Cyber law is the term used to describe a law that deals with issues related to the internet, technological and electronic elements, communication technology, including computers, software, hardware and information system. It has also been referred to as the “law of the internet.” Cybercrime is a generic term that refers to all criminal activities one using the medium of communication technology components, the internet, cyber space and the www. It provides legal protections to people using the internet. This include both businesses and everyday citizens. The information technology act was born from the resolution of the United Nations General Assembly dated 30 January 1997, as a result of which International Trade Law and electronic commerce were brought under the law. If we talk about India, then in July 1998, the department of electronics prepared its draft, but it could be introduced in the House on 16 December 1999 only when the new IT Ministry was formed.
Need for cyber law
• In today’s techno-savvy environment, the world is becoming more and more digitally sophisticated and so are the crimes.
Example- objective of internet: A tool for information sharing & research but now it is used for e-governance, e-commerce, e-business & e-procurement etc.
Cyber law affects practically everyone in the highly digitalized world of today.
Example: Financial transaction, computer networks, shares, valuable data in electronic form, income tax filled in electronic form, incase of credit cards for shopping, Digital signatures & e-contracts, personal information via emails cellphones & messages.
• To development of department about cyber forensic.
• Training of cyber users & development of infrastructure to it.
• Enforce judiciary o the methodology and procedure about digital evidence.
What happens if anyone breaks a cyberlaw?
If someone violates a cyber law, action will be taken against them based on the sort of law they violated, where they live, and where the law was broken. If you violate the law on a website, for example, your account may be suspended or terminated, and your IP address may be blocked. Additionally, anticipatory action can be taken against anyone who engages in really significant illegal activities, such as distressing another person or business, hacking, or targeting another person or website.
Importance of cyber law
• Cyberspace is the name given to the computer-generated internet world. Cyberspace is governed by what are known as cyber laws, which apply to all users since they have a sort of universal jurisdiction.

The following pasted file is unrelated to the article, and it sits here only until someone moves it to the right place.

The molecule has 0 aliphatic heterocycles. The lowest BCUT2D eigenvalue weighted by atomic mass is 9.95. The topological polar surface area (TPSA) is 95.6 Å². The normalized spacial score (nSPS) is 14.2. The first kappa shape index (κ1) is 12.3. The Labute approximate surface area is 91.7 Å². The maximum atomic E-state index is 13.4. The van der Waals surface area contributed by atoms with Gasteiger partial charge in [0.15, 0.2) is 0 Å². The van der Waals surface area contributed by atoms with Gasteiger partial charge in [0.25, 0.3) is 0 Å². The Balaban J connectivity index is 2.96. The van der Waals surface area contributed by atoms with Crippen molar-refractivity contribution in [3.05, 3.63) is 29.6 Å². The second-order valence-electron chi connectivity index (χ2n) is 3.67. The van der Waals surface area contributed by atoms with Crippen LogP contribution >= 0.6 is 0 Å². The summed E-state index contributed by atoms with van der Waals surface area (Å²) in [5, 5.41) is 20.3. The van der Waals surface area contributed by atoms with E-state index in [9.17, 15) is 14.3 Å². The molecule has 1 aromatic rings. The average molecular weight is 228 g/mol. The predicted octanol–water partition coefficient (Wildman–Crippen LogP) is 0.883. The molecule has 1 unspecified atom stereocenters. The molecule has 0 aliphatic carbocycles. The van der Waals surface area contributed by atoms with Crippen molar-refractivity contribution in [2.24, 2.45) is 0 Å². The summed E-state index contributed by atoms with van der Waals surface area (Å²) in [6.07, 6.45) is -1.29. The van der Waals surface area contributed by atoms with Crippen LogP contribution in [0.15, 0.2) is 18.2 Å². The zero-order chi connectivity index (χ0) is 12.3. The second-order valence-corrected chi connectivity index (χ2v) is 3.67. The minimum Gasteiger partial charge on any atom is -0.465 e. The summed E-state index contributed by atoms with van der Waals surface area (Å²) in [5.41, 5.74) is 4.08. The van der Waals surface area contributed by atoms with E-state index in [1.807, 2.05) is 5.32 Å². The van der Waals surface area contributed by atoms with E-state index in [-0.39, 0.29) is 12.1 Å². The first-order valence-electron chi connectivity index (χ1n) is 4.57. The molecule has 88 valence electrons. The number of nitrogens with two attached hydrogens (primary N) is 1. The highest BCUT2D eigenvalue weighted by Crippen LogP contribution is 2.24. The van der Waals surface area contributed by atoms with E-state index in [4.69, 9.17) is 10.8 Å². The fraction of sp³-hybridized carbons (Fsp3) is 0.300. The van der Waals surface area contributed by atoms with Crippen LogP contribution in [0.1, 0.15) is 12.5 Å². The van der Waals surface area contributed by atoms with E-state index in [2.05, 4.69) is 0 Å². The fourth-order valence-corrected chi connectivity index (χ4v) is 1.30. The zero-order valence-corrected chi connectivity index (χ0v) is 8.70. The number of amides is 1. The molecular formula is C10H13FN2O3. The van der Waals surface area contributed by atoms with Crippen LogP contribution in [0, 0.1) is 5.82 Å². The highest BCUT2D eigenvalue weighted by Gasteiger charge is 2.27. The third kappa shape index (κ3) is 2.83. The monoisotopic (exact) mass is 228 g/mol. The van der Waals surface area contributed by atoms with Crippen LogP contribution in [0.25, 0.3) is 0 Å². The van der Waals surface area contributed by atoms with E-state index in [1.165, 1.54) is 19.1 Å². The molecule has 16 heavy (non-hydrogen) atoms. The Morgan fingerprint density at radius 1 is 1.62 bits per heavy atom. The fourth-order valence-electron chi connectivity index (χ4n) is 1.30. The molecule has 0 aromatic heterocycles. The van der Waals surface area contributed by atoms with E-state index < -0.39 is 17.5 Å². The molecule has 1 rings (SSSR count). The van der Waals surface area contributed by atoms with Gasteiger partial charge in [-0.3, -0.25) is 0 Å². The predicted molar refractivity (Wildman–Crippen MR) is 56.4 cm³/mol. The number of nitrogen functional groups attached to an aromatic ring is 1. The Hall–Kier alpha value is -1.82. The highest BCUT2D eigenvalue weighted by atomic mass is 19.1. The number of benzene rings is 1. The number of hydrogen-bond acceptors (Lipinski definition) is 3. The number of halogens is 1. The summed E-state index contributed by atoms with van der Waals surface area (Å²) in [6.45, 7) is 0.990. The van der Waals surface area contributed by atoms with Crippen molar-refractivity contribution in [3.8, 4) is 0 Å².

• Cyber law is also known as the area of law that deals with the legal implications of using networked information technology. Cyber law is, in essence, the body of law that controls computers and the internet.
• The expansion of electronic commerce has increased the demand for dynamic and functional regulatory frameworks that would further fortify the legal framework, which is essential to the success of electronic commerce.
Areas of cyber law
Cyber laws are used by user to armor them against online scam. There are laws in place to stop financial crimes including credit card theft, identity theft, and other online financial crimes. The Federal or state authorities may file criminal charges against identity thieves.
Internet use has made it straightforward to infringe intellectual laws. Copyright violations were simple to commit in the early days of online communication by simply clicking a button on a file-sharing website. The area of cyber law known as copyright infringement protects people's and businesses' legal right to monetarily benefit from their creative works.
• Defamation: The right to free expression is guaranteed by the Indian constitution, but it is subject to restrictions; when these restrictions are exceeded, defamation occurs. Under cyber law, a person who disrespects another person or a company will be held accountable.
• Cyberstalking: Cyberstalking is the practice of following or harassing someone online or another technological medium. Cyberstalking refers to stalking or harassment that occurs online. It can take many different forms, such as slander, defamation, and threats, and it may target particular people, teams, or even entire organizations.
• Freedom of speech: Freedom of speech is an important space of cyber law. All though cyber laws prohibit certain conducts online, freedom of speech laws also allow people to speak their minds.
Cyberlaws in India
The information technology act 2000, was passed as the act no.21 of 2000, was passed as the act no.21 of 2000, got president assent on 9th June and was made effective from 17th October 2000.
Broadly, the act covers the following issues:
• Legal recognition of electronic documents
• Legal recognition of digital signatures
• Offenses and contravention
• Justice dispensation system for cyber-crimes.
The act totally contains 13 chapters and 90 sections.
Hacking and data theft: Sections 43 and 66 of IT Act penalize a number of activities ranging from hacking into a computer network,
The maximum penalty for the aforementioned offences is 3 years in prison, a fine of Rs 5,00,000, or both.
Receipt of stolen property: section 66B of the IT Act prescribes punishment for.